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5 May 2021 (closed)
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An Indonesian analyst says the Indonesian government needs to increase efforts to boost people's purchasing power in order to achieve the government's economic growth target of 5.3 percent in 2016. Household consumption in Indonesia accounts for about 55 percent of the nation's total gross domestic product (GDP) growth. As such, if purchasing power continues to weaken, then the economic slowdown returns. The analyst suggests the government should consider to cut personal and corporate income taxes, delay the electricity tariff hike for 900 VA households, and lower fuel prices.
Based on recent GDP growth figures, the economy of Indonesia is currently in the 'recovery phase' after having experienced an economic slowdown since 2011. In the first three quarters of 2015, Indonesia's economic expansion has stabilized at 4.7 percent (y/y) and it is highly likely that the slowdown has reached its bottom. One encouraging sign is that Indonesia's Q3-2015 GDP growth outpaced economic expansion in the preceding quarter (in Indonesia it rarely happens that Q3-2015 is stronger than growth in the preceding quarter). Moreover, forecasts of the Indonesian government, Bank Indonesia, International Monetary Fund, World Bank and Asian Development Bank all indicate that Indonesia's economic growth will finally start to accelerate in 2016.
Indonesian economist Firmanzah (lecturer at the Jakarta-based Paramadina University) said the government needs to cut corporate and personal income taxes in order to boost people's purchasing power, despite the fact that the Indonesian government recently already raised the taxable income threshold for individuals from an annual IDR 24 million (approx. USD $1,750) to IDR 36 million (approx. USD $2,630). Now, when the salary is higher than the new IDR 36 million per year threshold, then he/she is subject to pay an income tax ranging between 5 and 30 percent (depending on the exact amount of the salary).
Firmanzah also emphasized that the government should delay implementation of higher electricity tariffs for 900 VA households as this move will raise the country's poverty rate. Currently, there are an estimated 28.59 million Indonesians living below the poverty line (March 2015 data), equivalent to 11.22 percent of the total Indonesian population, according to the latest data from the nation's Statistics Agency (BPS). Last month, the Indonesian government and House of Representatives (DPR) agreed on cutting electricity subsidies for 450 VA and 900 VA households by disconnecting those people that are currently enjoying cheap electricity rates while they are not classified as 'poor' or 'near-poor' and thus are not entitled to the subsidized price (one well-known strategy to get the subsidy is by installing more than one connection of 900 VA inside a home).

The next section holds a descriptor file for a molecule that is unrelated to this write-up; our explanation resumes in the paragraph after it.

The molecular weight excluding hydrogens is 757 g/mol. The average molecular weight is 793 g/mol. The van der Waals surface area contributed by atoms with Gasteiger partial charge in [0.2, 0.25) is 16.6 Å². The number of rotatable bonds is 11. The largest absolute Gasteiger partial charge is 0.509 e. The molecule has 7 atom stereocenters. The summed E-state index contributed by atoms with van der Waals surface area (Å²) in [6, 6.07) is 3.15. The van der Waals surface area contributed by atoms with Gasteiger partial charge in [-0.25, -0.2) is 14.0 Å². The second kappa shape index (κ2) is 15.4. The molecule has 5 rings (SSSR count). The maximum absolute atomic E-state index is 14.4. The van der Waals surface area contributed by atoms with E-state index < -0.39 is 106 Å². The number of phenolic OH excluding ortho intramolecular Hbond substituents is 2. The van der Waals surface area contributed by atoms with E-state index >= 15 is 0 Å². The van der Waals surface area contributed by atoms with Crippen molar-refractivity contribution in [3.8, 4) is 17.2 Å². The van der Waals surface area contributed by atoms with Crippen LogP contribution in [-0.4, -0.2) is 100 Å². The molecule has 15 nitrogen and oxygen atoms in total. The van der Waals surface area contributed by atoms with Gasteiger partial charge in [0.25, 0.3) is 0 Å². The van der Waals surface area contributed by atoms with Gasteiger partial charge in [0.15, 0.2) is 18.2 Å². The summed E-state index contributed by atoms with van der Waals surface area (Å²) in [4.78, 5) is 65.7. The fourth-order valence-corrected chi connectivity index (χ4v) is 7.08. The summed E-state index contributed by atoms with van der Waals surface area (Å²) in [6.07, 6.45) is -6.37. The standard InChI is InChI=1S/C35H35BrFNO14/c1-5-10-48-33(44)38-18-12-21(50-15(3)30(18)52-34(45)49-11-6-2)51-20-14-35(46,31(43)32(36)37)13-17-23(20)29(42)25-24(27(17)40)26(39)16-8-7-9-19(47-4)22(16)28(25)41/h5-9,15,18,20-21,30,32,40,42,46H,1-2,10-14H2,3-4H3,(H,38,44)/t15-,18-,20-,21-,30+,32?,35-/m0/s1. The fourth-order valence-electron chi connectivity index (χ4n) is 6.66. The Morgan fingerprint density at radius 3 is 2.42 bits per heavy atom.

Composition Indonesia's GDP Growth in Q3-2015
Source: Statistics Indonesia (BPS)
He added that the central government has a big role to play in guiding and supporting the regional governments. Fund transfers to the regions and villages has increased considerable in the 2016 State Budget (to IDR 770 trillion, or approx. USD $56 billion). However, these funds will not be spent effectively if the central government does not cooperate, assist and monitor activities in the regions. Especially considering that on 9 December Indonesia will see local elections it is important for the central government to check whether new leaders can manage the local budgets carefully and effectively.
Economic growth in Indonesia is expected to reach 5 percent in 2016, according to Firmanzah, below the government's 5.3 percent target set in the 2016 State Budget. He sees external pressures coming from looming monetary tightening in the USA, economic turmoil in China as well as from the Eurozone, and the persistent weak commodity prices.
Economic Growth Assumptions:
|Country/Region||GDP Growth Forecast 2015||GDP Growth Forecast 2016|
|IMF||World Bank||IMF||World Bank|
Sources: IMF and World Bank